Instagram rolled out its very first sponsored post on 1 November 2013.
Following Pinterest’s lead in trialling promoted pins earlier this year, Instagram has given fashion designer Michael Kors the opportunity to run the first advert on the photo sharing site.
This could be a mixed blessing.
Nitrogram has worked out a few metrics to uncover how successful this inaugural run was.
Brands and musicians have an uneasy alliance. For every generation defining Michael Jackson and Pepsi coupling, there’s a whincingly regretful pairing of Iggy Pop and Swiftcover.
In the last few years, more and more recording artists are hooking-up with large brands in order to reach a wider audience and make up for dwindling record sales, and it seems brands are much more willing to invest in the music industry lately, especially in terms of live music and event creation.
American Express has recently linked many different media strands together, including live music, online streaming, social video and social media, to create Unstaged, a channel that caters for an online, music hungry audience while offering effective brand promotion.
Let’s take a look at the ways American Express Unstaged brings the offline, online with storytelling.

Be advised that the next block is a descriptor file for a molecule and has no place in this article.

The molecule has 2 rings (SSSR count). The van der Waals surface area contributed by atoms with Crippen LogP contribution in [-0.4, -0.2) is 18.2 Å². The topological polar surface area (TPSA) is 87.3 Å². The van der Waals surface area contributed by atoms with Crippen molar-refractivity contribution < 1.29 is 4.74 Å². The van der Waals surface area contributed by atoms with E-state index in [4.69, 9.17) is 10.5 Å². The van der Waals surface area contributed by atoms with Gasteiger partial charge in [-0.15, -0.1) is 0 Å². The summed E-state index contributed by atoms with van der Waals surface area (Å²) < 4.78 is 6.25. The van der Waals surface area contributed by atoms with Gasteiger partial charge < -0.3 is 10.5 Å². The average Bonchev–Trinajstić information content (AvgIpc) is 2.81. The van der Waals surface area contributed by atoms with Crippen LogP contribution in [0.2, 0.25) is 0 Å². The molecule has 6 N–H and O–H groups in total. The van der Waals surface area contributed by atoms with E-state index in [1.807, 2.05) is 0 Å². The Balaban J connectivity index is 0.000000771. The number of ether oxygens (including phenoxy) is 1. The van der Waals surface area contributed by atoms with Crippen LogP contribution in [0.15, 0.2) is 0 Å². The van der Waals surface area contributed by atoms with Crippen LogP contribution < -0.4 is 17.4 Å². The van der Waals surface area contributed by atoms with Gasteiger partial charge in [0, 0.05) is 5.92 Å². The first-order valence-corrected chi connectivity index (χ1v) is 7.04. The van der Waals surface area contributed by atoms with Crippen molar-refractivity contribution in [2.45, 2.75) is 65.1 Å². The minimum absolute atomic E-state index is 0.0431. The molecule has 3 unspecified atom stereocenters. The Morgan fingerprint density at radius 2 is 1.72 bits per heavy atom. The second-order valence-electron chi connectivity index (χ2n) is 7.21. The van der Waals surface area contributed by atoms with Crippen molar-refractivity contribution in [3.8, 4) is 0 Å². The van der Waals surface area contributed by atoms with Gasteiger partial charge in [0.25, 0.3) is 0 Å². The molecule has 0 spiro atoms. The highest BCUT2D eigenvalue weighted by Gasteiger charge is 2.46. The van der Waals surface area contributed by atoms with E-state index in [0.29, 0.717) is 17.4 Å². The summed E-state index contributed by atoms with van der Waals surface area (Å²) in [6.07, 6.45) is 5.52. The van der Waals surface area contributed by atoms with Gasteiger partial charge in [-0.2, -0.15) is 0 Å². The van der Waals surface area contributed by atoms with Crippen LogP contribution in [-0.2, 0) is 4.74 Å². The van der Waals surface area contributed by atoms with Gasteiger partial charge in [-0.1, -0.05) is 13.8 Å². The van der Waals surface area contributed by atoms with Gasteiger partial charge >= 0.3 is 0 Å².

Paid search marketing has many names, wears many guises and works alongside many other nebulous terms.
Search engine marketing (SEM), search engine optimisation (SEO), pay-per-click (PPC), cost-per-click (CPC), cost-per-impression (CPM) search engine advertising, sponsored listings, paid for placement, and that’s before you get to services provided by the search engines themselves – Google AdWords, Yahoo Bing Network.
It’s a lot to wade through.
As a relative newcomer to the digital marketing world, I've decided to begin a series of 'beginner's guides' to uncover what is meant by certain terms, trends and technological advances in digital; being both a travel guide and a personal investigation.
Last week I covered Native Advertising, this time I’m going to take a look at paid search. If you’re an expert in the field, this article may not be for you, however please feel free to leave any advice or guidance in the comments below.
Watch out, brands are about!
The latest trend in advertising has its roots in the hoary old world of Candid Camera style practical jokes, or to use a UK equivalent, Beadle’s About.